What is Housemaids Knee? Inflammation of the prepatellar bursa (small fluid filled sac) at the front of the knee
AKA? Prepatellar bursitis
Symptoms? Swelling at the front of the knee, pain, redness, limited knee movement
Causes? Excessive kneeling, a blow to the front of the knee or fall
Treatment?: PRICE, stretches, medication, gel knee pads, aspiration, injections
Recovery? Usually settles in a few weeks with correct treatment
Here, we will look at the common causes, symptoms, treatment options and recovery process for Housemaids Knee.
Housemaids Knee is the most common form of knee bursitis.
Bursa are small fluid filled sacs found all over the body. Their job is to prevent friction between bone and soft tissues (muscles, tendons, skin and ligaments).
When there is a lot of stress on a bursa, they fill with fluid. This is known as bursitis.
The prepatellar bursa sits at the front of the knee between the kneecap and the overlying skin.
When the prepatellar bursa gets irritated from friction or pressure, it produces extra fluid to protect the knee joint and this swelling is known as prepatellar bursitis, or more commonly, Housemaids Knee.
The most common cause of Housemaids knee is repetitive kneeling which causes friction and puts pressure on the bursa and kneecap.
The bursa gradually gets inflamed and swells, becoming painful and putting pressure on the surrounding structures.
Nowadays Housemaids Knee tends to affect
tradesmen and gardeners more than housemaids, thanks to the hoover!
Prepatellar bursitis can also be caused by a direct blown or fall onto the front of the knee. Occasionally it is caused by an infection.
You are at increased risk of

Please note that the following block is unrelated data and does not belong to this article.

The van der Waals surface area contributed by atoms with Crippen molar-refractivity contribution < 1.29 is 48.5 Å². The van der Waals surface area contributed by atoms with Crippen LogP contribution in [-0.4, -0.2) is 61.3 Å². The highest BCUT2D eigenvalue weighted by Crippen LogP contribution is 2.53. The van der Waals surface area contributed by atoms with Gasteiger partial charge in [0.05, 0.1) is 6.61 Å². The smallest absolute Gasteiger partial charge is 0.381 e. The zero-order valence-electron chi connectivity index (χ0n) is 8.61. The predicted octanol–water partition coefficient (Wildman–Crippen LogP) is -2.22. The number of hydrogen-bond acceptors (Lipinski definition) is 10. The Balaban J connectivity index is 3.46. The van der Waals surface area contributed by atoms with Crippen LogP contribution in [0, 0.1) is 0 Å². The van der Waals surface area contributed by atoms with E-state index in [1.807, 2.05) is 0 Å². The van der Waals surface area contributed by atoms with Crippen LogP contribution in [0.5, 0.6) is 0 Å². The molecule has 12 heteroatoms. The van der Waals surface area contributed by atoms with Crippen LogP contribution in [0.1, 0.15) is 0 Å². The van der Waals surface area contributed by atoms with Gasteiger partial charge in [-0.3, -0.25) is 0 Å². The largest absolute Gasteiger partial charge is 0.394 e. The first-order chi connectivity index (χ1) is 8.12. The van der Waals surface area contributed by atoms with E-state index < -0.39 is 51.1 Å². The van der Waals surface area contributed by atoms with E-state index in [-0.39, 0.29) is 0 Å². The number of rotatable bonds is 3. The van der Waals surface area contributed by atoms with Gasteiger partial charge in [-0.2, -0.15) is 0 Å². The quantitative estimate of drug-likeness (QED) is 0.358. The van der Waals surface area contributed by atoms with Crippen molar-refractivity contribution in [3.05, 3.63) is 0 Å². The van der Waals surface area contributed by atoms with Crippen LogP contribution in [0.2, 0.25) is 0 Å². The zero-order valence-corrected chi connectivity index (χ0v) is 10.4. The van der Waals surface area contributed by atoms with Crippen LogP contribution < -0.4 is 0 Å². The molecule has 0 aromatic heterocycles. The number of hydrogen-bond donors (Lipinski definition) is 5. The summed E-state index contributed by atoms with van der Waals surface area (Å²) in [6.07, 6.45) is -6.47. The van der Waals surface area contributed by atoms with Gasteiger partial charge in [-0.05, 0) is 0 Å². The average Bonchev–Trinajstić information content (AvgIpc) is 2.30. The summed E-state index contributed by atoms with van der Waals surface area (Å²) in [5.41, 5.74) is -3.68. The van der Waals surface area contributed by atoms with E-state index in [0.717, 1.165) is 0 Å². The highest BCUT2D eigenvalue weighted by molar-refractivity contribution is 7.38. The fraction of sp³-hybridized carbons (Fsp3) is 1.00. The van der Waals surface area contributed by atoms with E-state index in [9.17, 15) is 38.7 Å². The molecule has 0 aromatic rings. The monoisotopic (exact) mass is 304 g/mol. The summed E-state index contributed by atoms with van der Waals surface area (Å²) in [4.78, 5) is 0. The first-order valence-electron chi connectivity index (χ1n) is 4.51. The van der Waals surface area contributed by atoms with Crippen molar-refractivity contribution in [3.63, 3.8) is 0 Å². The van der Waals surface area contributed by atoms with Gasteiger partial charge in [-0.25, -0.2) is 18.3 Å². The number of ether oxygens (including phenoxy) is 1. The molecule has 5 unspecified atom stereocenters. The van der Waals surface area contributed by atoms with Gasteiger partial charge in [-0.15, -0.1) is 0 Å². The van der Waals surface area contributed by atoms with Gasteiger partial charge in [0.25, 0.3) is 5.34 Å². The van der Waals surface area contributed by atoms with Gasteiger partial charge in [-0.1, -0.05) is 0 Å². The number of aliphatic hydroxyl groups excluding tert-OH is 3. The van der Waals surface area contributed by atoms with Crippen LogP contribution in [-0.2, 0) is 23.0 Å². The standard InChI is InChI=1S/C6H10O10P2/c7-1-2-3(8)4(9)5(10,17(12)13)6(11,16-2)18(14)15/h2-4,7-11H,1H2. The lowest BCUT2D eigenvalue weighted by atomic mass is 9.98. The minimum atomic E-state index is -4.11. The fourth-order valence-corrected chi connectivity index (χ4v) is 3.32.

developing bursitis of the knee if you have an underlying inflammatory
condition such as rheumatoid arthritis.
The most common symptom of prepatellar bursitis is swelling at the front of the knee, a bit like a small squashy orange.
It may cause pain and redness over the front of the knee and make it difficult to bend the leg, kneel down or walk.
Usually the doctor will be able to diagnose prepatellar bursitis it just by looking at your leg - it doesn’t require an x-ray or MRI.
If the likely cause is an infection, the doctor will remove some of the fluid and have it tested, and you may then be given antibiotic.
There are a number of treatment options for Prepatellar Bursitis. These include:
Generally, bursitis settles within a few weeks, if treated correctly. If you have already had it, it is advisable to avoid kneeling on hard surfaces by using some sort of cushioning such as gel pads to prevent recurrence.
The prepatellar bursa isn't the only bursa found at the front of the knee - the infrapatellar bursa sits slightly below the knee around the patellar tendon. If your pain and swelling is slightly below the knee rather than right over the front of the kneecap, have a look at the infrapatellar bursitis section.
Another common place to get bursitis is at the back of the knee, where there is inflammation of the popliteal bursa. You can find out more in the Bakers Cyst section.
Page Last Updated: 09/27/19
Next Review Due: 09/27/21